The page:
|Ph.D Student||Dan Alex|
|Subject||The Role of Immersive Virtual Reality in Learning of|
a Spatial-Motor task: A comparsion between EEG
Indices of Cognitive Load during
Learning with 2D and Stereo...
|Department||Department of Education in Science and Technology||Supervisor||Professor Miriam Reiner|
|Full Thesis text|
Excessive cognitive load has been shown to correlate with slowdowns and reduced quality of learning. Therefore, in designing learning environments, avoiding extraneous cognitive load is critical. Extraneous cognitive load is rooted in the characteristics of the stimuli and representations in the learning environment. This study looks at sources of extraneous cognitive load, particularly on the type of display. It compared the characteristics of learning via two kinds of interactive displays: stereographic 3D virtual environment and 2D flat screen. A stereoscopic 3D Digital 'Double' (SDD) of a remote teacher was applied in this study to generate a virtual learning environment, in which a remote teacher and student interacted as if face-to-face.
The experiment was designed to identify events related EEG-based cognitive load. Events took place in a virtual environment while participants were connected to an EEG real-time system. Participants were asked to complete a visual-spatial learning task of paper folding, origami. During the experiment, the learner observed the instructor demonstrating the paper folding, as a recorded 3D Stereoscopic Digital Double or an image in a 2D flat video display. The demonstration was twenty seconds in length, followed by participants' performing the paper folding steps.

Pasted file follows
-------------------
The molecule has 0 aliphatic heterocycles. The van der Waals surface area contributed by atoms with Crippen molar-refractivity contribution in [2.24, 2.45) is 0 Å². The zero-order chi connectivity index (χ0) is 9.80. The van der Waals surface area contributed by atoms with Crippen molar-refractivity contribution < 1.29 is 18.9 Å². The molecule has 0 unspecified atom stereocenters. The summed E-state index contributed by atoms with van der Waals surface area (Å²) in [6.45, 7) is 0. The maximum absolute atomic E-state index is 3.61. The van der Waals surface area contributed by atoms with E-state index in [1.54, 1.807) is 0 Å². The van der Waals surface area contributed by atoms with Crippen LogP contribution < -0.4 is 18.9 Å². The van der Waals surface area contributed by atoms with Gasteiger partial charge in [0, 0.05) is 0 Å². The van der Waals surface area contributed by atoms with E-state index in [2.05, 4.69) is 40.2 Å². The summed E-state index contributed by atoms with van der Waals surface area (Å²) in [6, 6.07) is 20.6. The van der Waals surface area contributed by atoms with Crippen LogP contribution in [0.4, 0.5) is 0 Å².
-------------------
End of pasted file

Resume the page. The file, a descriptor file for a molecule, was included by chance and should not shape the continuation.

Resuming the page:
The participants were evaluated with a paper folding test, in addition to an actual performance post-test. Cognitive load indices, based on Alpha and Theta wave bands were calculated.
The results showed that the group who studied with the setero-3D environment achieved higher performance scores, compared to the 2D flat display group. Measured cognitive load indices were higher in the group that watched the 2D scenario relative to the 3D group when participants viewed a human demonstrating the visually demanding task of simple box paper folding and a complex crane paper folding task. The level of task difficulty and relative cognitive load indices were highly correlated. The cognitive load index varied, depending on the degree of difficulty of the step in the folding procedure. The mean relative index in this period was significantly lower in the 3D group compared to the 2D flat video group. Results of the NASA Task Load Index self-assessment report showed that participants preferred the 3D learning method.
The contribution of this study is on several topics: further understanding of the role of the display in digital learning, especially in design of remote teaching; in understanding the role of visual processing and the underlying mechanisms of learning;and in the methodology applied here, which provides a potential method for assessing the effectiveness of learning based on cognitive load, extracted from the changes in neural activation during learning scenarios. The relative cognitive load indices introduced in this study expand the current theoretical field of neurophysiological measures concerning cognitive load.